Are you measuring “personal” velocity? Stop! A team was having estimation problems on its project—and the PM discovered a problem with how story points were being used. Enter value stream maps to help expose delays so the team can decide what to do.
1191 items found
Organizations are recognizing that they need to go beyond the traditional metrics of scope, schedule and budget to determine project success—but those metrics still matter as indicators of how effective and efficient a company’s planning approach is.
The global disruption inflicted by the pandemic has accelerated organizational transformation. While there is lot of buzz around digital transformation, we should not overlook the importance of service transitions—and how they have changed through our new ways of working.
Well-framed problem statements can greatly improve a team’s problem solving, but they also can help project leaders define goals and objectives, design metrics and develop strategies. Here’s practical guidance on creating more effective problem statements, from the author of People Solve Problems.
There is increased focus on measuring project performance in terms of business outcomes. What does that mean for agile projects? How should value be measured in an agile environment?
It is generally more accurate to use capacity rather than velocity to carry out sprint planning. Here’s why, along with five steps to make the most of this approach—including determining the team’s capacity, selecting and estimating, and adding work safely.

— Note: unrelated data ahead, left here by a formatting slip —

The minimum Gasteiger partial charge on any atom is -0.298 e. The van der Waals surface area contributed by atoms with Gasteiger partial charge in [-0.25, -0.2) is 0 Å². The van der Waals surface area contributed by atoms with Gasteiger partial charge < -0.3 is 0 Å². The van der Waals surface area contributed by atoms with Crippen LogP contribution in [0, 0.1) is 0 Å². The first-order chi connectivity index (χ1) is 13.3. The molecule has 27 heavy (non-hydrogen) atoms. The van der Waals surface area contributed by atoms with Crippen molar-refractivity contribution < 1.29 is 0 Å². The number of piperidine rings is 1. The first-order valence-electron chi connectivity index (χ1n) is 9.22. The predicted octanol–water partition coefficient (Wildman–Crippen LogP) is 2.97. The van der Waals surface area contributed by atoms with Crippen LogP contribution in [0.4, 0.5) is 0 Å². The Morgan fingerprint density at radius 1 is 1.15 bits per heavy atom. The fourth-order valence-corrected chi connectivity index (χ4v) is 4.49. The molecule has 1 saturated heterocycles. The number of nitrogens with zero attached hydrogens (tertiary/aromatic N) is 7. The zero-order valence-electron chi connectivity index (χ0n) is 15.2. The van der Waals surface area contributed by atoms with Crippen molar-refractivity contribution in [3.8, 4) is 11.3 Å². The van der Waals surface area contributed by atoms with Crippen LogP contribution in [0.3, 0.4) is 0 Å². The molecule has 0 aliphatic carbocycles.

New project managers in agile environments face a unique challenge—one that isn’t always easily understood. If organizations assume that all project management is the same, then they will produce PMs who simply can’t deliver success—and who will rapidly become demoralized.
The real challenge is not being able to identify project delivery improvement resolutions, but to create actionable ones. Here we provide a process to help your resolution discovery process, and provide four additional tips with steps to immediately implement.
Legacy organizational structures and top-down, command-and-control management have institutionalized insular silos, hierarchy and dated governance practices that impede our transition to modern ways of working. A better way? A cross-functional, cross-silo, cross-hierarchy leadership team of teams that is responsible for delivering value and driving change across the organization.
Gartner is predicting that 30% of teams will operate without a boss by 2024. Is that realistic, and what are the implications? Let’s explore those questions in the context of today’s agile environment.